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The People vs. The State

Reflections on UN Authority, US Power and the Responsibility to Protect

image of The People vs. The State
Responsibility to Protect (R2P) aims to convert international conscience into timely and decisive collective action to rescue vulnerable communities. The choice is not whether international interventions will take place but where, when, how and under whose authority. Given the nature and victims of modern armed conflict, protection of civilians and populations at risk of mass atrocities is a core United Nations imperative. But while the UN has international authority, it lacks military power. Although its military might well have unmatched global reach, the United States acting unilaterally lacks international authority. This publication argues that progress towards good international society requires that force be harnessed to authority as the R2P moves from a universally validated principle to a routinely actionable norm.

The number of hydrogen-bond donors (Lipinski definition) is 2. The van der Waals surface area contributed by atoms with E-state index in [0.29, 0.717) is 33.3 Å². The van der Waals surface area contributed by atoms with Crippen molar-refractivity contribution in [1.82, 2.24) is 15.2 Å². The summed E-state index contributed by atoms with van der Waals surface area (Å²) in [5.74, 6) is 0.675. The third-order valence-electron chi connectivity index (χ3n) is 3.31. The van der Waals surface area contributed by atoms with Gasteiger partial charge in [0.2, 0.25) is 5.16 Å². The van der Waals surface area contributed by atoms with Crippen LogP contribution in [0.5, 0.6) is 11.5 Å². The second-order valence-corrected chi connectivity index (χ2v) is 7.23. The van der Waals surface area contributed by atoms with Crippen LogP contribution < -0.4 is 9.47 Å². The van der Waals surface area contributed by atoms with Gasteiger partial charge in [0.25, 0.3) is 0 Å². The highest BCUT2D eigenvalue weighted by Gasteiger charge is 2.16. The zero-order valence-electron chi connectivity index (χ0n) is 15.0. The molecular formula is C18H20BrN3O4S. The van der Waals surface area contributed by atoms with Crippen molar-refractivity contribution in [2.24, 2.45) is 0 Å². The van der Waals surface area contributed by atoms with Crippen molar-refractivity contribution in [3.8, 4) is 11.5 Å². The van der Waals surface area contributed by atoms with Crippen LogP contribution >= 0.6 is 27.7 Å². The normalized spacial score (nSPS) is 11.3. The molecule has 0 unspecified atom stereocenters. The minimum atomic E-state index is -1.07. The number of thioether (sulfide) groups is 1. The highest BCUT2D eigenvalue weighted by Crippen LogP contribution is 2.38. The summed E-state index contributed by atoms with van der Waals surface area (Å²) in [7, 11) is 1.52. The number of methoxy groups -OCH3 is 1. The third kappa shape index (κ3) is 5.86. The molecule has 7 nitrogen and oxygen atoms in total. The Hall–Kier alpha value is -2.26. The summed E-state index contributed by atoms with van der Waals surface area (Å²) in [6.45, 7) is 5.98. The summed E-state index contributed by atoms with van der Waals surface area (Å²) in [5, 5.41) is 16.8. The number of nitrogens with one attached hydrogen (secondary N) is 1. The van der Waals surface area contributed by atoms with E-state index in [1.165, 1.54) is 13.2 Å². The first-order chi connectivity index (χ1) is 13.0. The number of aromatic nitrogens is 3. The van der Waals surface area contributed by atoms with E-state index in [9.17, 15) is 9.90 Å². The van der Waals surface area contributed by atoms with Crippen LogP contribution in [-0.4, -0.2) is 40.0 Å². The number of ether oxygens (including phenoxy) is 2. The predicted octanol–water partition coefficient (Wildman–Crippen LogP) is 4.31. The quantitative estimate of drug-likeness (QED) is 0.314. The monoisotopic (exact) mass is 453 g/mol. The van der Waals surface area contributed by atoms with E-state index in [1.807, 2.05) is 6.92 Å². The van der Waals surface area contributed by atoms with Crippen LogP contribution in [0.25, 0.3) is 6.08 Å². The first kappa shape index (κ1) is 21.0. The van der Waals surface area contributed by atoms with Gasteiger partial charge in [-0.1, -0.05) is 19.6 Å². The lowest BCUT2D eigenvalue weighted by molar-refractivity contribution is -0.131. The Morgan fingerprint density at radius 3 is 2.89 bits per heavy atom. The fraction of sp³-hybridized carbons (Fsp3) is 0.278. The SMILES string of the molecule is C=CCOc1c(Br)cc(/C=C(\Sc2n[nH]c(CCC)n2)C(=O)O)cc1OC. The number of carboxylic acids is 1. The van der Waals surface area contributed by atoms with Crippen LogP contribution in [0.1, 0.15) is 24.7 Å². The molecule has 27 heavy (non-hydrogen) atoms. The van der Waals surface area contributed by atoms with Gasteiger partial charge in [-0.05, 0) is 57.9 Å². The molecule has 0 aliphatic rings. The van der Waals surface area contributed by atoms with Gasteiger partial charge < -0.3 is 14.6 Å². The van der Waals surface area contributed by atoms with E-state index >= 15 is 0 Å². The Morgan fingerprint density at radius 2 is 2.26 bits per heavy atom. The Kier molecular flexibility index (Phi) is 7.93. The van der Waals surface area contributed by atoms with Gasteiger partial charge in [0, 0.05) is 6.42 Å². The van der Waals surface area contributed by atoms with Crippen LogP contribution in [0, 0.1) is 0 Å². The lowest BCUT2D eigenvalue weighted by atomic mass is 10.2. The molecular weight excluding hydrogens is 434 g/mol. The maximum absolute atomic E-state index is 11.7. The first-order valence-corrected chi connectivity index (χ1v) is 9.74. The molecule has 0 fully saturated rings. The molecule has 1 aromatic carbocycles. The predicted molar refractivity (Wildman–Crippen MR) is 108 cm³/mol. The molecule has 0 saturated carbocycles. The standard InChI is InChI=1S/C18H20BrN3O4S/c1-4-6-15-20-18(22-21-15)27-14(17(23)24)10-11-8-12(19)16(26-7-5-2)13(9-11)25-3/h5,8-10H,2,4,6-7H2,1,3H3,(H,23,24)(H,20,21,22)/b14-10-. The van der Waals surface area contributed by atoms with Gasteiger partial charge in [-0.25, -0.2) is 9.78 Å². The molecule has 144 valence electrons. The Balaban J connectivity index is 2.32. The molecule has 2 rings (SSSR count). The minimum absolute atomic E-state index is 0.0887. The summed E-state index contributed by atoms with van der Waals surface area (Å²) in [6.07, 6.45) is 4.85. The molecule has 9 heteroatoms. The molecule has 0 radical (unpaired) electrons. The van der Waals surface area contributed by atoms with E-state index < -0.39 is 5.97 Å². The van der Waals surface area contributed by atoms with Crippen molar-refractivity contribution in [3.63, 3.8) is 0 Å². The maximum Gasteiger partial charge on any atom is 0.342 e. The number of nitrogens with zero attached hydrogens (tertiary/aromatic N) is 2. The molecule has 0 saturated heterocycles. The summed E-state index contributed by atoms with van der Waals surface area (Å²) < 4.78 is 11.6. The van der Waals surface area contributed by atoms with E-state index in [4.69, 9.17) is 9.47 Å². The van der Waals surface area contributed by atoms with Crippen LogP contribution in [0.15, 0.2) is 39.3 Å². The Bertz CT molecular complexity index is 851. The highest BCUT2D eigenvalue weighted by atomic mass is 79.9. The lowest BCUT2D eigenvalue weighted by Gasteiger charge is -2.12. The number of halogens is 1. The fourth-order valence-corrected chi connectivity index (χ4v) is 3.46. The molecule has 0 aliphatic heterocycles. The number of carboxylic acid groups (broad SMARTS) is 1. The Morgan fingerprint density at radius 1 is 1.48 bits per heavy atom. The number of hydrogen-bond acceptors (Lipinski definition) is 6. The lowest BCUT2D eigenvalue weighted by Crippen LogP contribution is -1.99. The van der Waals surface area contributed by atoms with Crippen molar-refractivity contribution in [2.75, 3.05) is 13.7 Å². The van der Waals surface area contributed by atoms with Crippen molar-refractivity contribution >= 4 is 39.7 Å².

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Testing times for the UN

In finally taking the vexed issue of war with Iraq to the United Nations, US President George W. Bush has presented the organization with a double- edged test of credibility. Will it lift its performance and remain relevant to US foreign policy on Washington’s terms, or in doing so will it be seen as bending to US will without demanding American compliance with global norms, from arms control to environmental regimes and international criminal justice?

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